On Saturday, Board members also had an informal luncheon discussion with about 50 students who took advantage of an invitation to all students to meet with the board; and attended an informal dinner with members of the Order of Omega, a campus group that honors members of the Dartmouth Coed, Fraternity and Sorority System (CFS) for outstanding service to the system and the College.  A number of board members also attended the Dartmouth women's basketball game against Columbia University on Saturday night.

Statement from Board Chair Ed Haldeman

As announced in February, James Wright will step down as president in June 2009 after eleven years of outstanding leadership. The Board of Trustees is grateful for the time he has provided to conduct a search for Dartmouth's 17th president. A presidential search once fully launched normally takes six to nine months to complete a comprehensive identification process to attract top candidates. I have appointed Trustee Al Mulley '70 to lead the search process. We will both be working together to ensure the search is as open and inclusive as possible while also taking the necessary steps to respect the confidentiality of candidates. A search committee will be announced following the June Board meeting.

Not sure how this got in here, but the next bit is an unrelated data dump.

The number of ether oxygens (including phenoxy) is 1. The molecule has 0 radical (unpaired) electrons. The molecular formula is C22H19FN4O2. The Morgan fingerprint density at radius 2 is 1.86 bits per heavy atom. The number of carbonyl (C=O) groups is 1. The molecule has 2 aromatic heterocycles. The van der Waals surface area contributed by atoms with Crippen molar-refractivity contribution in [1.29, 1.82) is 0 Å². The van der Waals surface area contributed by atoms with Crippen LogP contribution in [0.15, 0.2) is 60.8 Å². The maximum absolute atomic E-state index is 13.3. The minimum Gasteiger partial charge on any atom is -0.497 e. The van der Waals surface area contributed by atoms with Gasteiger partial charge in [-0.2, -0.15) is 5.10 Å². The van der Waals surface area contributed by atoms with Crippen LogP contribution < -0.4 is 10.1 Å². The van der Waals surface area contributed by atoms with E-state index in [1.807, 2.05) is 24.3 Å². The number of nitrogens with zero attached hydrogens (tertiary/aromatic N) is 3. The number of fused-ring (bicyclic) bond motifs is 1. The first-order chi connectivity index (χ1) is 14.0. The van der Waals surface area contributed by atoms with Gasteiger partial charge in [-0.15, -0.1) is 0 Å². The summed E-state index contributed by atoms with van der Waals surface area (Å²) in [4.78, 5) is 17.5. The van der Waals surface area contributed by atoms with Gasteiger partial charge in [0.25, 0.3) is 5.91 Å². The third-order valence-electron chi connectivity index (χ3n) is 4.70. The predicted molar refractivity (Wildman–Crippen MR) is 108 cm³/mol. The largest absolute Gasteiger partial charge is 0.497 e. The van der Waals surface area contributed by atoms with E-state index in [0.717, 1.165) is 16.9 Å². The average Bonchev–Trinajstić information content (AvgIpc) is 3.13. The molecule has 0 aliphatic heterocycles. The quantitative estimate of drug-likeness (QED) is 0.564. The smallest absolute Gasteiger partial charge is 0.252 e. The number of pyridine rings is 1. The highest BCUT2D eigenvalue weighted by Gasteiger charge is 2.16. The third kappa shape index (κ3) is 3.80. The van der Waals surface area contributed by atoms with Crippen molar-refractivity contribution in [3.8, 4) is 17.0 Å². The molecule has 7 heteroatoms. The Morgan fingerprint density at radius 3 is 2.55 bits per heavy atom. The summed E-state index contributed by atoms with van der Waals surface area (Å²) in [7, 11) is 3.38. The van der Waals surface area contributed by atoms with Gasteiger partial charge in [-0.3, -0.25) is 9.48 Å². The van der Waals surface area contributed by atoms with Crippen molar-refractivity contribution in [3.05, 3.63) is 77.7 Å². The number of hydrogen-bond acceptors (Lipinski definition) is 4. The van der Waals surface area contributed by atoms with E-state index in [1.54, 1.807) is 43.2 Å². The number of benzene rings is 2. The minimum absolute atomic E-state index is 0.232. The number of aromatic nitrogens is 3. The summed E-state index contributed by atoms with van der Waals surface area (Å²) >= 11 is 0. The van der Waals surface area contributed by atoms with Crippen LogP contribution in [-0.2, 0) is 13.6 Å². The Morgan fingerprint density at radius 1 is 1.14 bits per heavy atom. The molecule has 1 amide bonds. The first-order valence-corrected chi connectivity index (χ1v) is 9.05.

The Trustees will now begin to develop a statement of leadership criteria for the next president to guide the search committee. The Board believes that it is critical that all Dartmouth constituencies have an opportunity to provide their input during this initial stage of the search. We will meet with community members on campus and locations beyond Hanover and establish a web site to collect comments and suggestions for the committee's consideration.  Al and I look forward to these communications and to providing periodic updates as the search progresses.